In order to encourage the farmers to provide lodging for the workers, a project has been piloted which allows for a tax-break of €4 per person per day. Ten agricultural companies out of 2,500 official ones have taken up the offer and signed the bilateral agreement. The proposal includes a registration system both for the companies and the migrants themselves. The local council, the “Civil Protection” groups and the fire service have evaluated various alternative sites, private and public, which have all for one reason or another been deemed unsuitable. Frequently there is no sanitary system, the capacity is too low or the building is in an excessive state of abandonment. In some cases the site belonged to a Mafia landlord. At this point they returned to reconsider using the former olive processing plant. An area equivalent to two thirds of the site is to be fenced off from the SPRAR centre, and made available for a maximum number of 300 people. This solution, however, is far from sufficient, given that more than 1,000 workers will turn up over the next few weeks, and up till today the situation is far from being able to offer an acceptable reception. To complete it all, a final bad joke is that it seems that the workers will be asked to pay €2 a day in order to access the former olive factory, monies which will go into the local council’s coffers.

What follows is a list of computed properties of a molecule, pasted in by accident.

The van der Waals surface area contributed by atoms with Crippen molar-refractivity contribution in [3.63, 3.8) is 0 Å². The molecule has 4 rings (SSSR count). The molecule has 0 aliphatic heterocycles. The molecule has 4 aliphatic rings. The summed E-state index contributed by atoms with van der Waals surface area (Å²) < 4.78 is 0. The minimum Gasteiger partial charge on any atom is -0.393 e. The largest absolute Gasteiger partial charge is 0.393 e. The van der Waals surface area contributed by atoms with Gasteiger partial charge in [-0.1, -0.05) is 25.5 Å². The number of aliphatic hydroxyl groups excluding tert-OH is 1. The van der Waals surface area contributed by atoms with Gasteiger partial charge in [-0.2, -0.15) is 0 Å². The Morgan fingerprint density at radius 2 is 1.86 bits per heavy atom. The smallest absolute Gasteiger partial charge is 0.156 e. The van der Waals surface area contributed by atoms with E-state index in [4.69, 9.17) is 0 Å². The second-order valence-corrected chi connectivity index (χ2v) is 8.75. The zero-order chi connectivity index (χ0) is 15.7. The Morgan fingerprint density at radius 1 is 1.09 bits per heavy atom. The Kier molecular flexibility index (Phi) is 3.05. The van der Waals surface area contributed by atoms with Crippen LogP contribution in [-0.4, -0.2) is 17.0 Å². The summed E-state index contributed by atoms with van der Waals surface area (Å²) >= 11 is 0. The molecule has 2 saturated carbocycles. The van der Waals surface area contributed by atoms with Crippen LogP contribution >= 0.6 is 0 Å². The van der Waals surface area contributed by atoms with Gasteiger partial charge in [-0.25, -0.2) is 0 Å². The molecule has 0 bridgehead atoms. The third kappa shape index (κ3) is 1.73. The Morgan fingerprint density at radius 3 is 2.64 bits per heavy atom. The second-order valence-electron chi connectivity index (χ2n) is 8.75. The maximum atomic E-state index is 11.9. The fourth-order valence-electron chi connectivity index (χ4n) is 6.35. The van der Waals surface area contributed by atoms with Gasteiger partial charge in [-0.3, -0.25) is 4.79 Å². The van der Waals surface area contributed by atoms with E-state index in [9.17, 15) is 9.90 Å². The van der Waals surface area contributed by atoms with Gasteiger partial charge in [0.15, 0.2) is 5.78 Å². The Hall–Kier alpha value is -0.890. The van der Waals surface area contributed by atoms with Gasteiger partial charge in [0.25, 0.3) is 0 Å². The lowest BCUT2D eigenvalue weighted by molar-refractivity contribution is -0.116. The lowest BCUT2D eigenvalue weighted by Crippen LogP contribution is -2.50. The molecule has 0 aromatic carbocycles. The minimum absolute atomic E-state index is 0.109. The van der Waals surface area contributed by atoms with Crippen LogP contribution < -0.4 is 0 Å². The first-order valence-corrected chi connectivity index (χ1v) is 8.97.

Make-shift housing at the Erbe Bianche camp, Campobello di Mazara (Province of Trapani)